Endothelial Progenitor Cell Rolling and Capture On Biomaterial Surfaces

Monday, November 8, 2010: 9:30 AM
255 C Room (Salt Palace Convention Center)
Wen Jun Seeto, Jordan T. Hamilton and Elizabeth A. Lipke, Department of Chemical Engineering, Auburn University, Auburn University, AL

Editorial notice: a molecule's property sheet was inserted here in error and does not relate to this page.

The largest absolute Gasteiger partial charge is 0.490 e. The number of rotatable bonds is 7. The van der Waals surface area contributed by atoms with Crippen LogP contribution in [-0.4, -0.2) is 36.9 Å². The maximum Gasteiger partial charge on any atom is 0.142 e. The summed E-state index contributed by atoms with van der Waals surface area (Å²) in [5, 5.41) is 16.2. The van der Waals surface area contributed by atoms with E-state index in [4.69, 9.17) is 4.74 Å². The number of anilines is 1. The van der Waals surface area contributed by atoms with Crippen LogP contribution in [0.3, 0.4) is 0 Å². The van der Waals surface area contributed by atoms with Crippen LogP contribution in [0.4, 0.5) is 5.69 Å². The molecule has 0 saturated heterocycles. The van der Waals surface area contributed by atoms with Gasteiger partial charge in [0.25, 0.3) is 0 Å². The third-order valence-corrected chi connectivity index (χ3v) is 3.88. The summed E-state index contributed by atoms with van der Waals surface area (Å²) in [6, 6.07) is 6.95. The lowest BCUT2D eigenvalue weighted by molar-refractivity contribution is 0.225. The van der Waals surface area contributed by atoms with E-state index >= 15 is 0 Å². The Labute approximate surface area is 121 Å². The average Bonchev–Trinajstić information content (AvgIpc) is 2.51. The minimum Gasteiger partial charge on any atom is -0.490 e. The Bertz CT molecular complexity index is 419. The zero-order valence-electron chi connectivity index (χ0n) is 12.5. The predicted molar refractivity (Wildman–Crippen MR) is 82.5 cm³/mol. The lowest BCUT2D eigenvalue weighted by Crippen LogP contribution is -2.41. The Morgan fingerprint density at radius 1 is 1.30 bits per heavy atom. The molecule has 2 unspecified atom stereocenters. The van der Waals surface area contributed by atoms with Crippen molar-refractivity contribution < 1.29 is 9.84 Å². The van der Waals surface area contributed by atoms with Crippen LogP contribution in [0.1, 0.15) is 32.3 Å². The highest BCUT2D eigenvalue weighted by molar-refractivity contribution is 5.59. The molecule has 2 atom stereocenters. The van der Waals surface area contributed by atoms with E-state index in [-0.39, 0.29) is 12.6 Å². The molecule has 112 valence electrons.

Endothelial progenitor cells (EPCs) have the potential to become a reliable source of autologous cells for endothelialization of intravascular devices and vascularization of tissue engineered constructs. In this project, we have characterized the rolling and capture of EPCs on different protein-coated surfaces using a parallel plate flow chamber. These results will be applied in the design of future biomaterial surfaces to enhance endothelialization and improve EPC strength of adhesion under shear stress. EPCs are blood-derived cells and little is currently known about their response to shear stress.  For these studies, umbilical cord blood outgrowth endothelial colony forming cells (ECFCs) were used.  ECFCs were first expanded in culture.  To assess ECFC ability to interact with our material coatings under shear stress, ECFCs were dissociated and suspended in flow media. Using a Glycotech parallel plate flow chamber, the ECFC cell suspension was sheared over collagen-coated tissue culture polystyrene (TCPS), gelatin-coated TCPS and CellBIND surfaces with shear rates of 40s-1, 80s-1, and 120s-1. Tethering of ECFCs was shown to relate to shear rates and adhesion material surface. Transient adhesion of ECFCs occurs more frequently on collagen-coated TCPS than the other two adhesion material surfaces. Migration of ECFCs on these surfaces under both static and shear conditions was also studied. We have also studied the adhesion and spreading of EPCs and polyethylene glycol diacrylate (PEG-DA) hydrogels with covalently coupled Arg-Gly-Asp-Ser (RGDS). Future studies will investigate the role of specific integrin binding sites in ECFC rolling and capture under shear stress.  Capture of rolling ECFCs could be maximized by engineering biomaterials to incorporate the appropriate binding ligands. Our results provide a better understanding of ECFCs-material interactions under physiological shear stress and will aid in the design of materials for stent coating and vascular grafts as well as for other intravascular applications.

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